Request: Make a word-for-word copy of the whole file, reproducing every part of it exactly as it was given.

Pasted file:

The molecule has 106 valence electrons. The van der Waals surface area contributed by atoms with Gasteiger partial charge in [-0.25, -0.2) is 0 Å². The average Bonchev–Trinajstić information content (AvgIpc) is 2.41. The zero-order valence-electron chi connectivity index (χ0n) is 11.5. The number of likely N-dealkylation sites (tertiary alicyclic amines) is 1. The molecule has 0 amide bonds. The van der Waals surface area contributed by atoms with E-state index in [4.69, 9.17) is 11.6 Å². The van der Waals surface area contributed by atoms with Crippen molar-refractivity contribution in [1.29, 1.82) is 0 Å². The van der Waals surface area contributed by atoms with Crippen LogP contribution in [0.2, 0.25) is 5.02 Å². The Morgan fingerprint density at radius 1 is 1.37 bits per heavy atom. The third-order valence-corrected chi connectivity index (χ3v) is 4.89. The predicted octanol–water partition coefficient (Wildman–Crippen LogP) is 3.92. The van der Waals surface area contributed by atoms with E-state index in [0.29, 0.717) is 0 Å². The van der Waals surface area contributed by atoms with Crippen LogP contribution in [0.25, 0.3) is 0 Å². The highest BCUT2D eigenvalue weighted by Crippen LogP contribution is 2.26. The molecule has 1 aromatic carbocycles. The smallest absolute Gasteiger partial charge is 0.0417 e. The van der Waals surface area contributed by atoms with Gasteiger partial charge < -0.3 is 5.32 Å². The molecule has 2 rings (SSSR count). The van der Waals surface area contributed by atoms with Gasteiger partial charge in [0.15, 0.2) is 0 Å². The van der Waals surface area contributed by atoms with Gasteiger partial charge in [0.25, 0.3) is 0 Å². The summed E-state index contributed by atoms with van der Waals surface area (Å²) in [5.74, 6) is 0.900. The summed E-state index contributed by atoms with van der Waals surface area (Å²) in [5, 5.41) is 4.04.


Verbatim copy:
The molecule has 106 valence electrons. The van der Waals surface area contributed by atoms with Gasteiger partial charge in [-0.25, -0.2) is 0 Å². The average Bonchev–Trinajstić information content (AvgIpc) is 2.41. The zero-order valence-electron chi connectivity index (χ0n) is 11.5. The number of likely N-dealkylation sites (tertiary alicyclic amines) is 1. The molecule has 0 amide bonds. The van der Waals surface area contributed by atoms with E-state index in [4.69, 9.17) is 11.6 Å². The van der Waals surface area contributed by atoms with Crippen molar-refractivity contribution in [1.29, 1.82) is 0 Å². The van der Waals surface area contributed by atoms with Crippen LogP contribution in [0.2, 0.25) is 5.02 Å². The Morgan fingerprint density at radius 1 is 1.37 bits per heavy atom. The third-order valence-corrected chi connectivity index (χ3v) is 4.89. The predicted octanol–water partition coefficient (Wildman–Crippen LogP) is 3.92. The van der Waals surface area contributed by atoms with E-state index in [0.29, 0.717) is 0 Å². The van der Waals surface area contributed by atoms with Crippen LogP contribution in [0.25, 0.3) is 0 Å². The highest BCUT2D eigenvalue weighted by Crippen LogP contribution is 2.26. The molecule has 1 aromatic carbocycles. The smallest absolute Gasteiger partial charge is 0.0417 e. The van der Waals surface area contributed by atoms with Gasteiger partial charge < -0.3 is 5.32 Å². The molecule has 2 rings (SSSR count). The van der Waals surface area contributed by atoms with Gasteiger partial charge in [0.15, 0.2) is 0 Å². The van der Waals surface area contributed by atoms with Gasteiger partial charge in [0.25, 0.3) is 0 Å². The summed E-state index contributed by atoms with van der Waals surface area (Å²) in [5.74, 6) is 0.900. The summed E-state index contributed by atoms with van der Waals surface area (Å²) in [5, 5.41) is 4.04.